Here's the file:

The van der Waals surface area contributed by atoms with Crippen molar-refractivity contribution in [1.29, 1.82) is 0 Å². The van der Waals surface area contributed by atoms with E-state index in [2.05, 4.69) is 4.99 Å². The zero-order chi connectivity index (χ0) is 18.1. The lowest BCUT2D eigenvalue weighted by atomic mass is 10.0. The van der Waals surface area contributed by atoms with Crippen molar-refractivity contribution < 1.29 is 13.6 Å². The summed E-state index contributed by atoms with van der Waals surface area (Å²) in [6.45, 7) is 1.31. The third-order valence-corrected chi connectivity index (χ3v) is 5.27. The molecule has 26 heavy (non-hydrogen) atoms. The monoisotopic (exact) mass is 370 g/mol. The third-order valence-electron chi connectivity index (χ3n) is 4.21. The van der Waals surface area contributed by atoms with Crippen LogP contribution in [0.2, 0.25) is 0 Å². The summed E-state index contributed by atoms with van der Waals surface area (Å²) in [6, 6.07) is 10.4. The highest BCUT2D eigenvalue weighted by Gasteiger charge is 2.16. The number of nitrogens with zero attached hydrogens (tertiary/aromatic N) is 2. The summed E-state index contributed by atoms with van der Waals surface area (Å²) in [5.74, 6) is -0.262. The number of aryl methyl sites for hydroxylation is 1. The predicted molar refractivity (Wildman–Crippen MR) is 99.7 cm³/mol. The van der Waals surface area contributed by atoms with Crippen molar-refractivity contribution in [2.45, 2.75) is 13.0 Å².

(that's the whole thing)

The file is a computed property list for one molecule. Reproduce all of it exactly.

The van der Waals surface area contributed by atoms with Crippen molar-refractivity contribution in [1.29, 1.82) is 0 Å². The van der Waals surface area contributed by atoms with E-state index in [2.05, 4.69) is 4.99 Å². The zero-order chi connectivity index (χ0) is 18.1. The lowest BCUT2D eigenvalue weighted by atomic mass is 10.0. The van der Waals surface area contributed by atoms with Crippen molar-refractivity contribution < 1.29 is 13.6 Å². The summed E-state index contributed by atoms with van der Waals surface area (Å²) in [6.45, 7) is 1.31. The third-order valence-corrected chi connectivity index (χ3v) is 5.27. The molecule has 26 heavy (non-hydrogen) atoms. The monoisotopic (exact) mass is 370 g/mol. The third-order valence-electron chi connectivity index (χ3n) is 4.21. The van der Waals surface area contributed by atoms with Crippen LogP contribution in [0.2, 0.25) is 0 Å². The summed E-state index contributed by atoms with van der Waals surface area (Å²) in [6, 6.07) is 10.4. The highest BCUT2D eigenvalue weighted by Gasteiger charge is 2.16. The number of nitrogens with zero attached hydrogens (tertiary/aromatic N) is 2. The summed E-state index contributed by atoms with van der Waals surface area (Å²) in [5.74, 6) is -0.262. The number of aryl methyl sites for hydroxylation is 1. The predicted molar refractivity (Wildman–Crippen MR) is 99.7 cm³/mol. The van der Waals surface area contributed by atoms with Crippen molar-refractivity contribution in [2.45, 2.75) is 13.0 Å².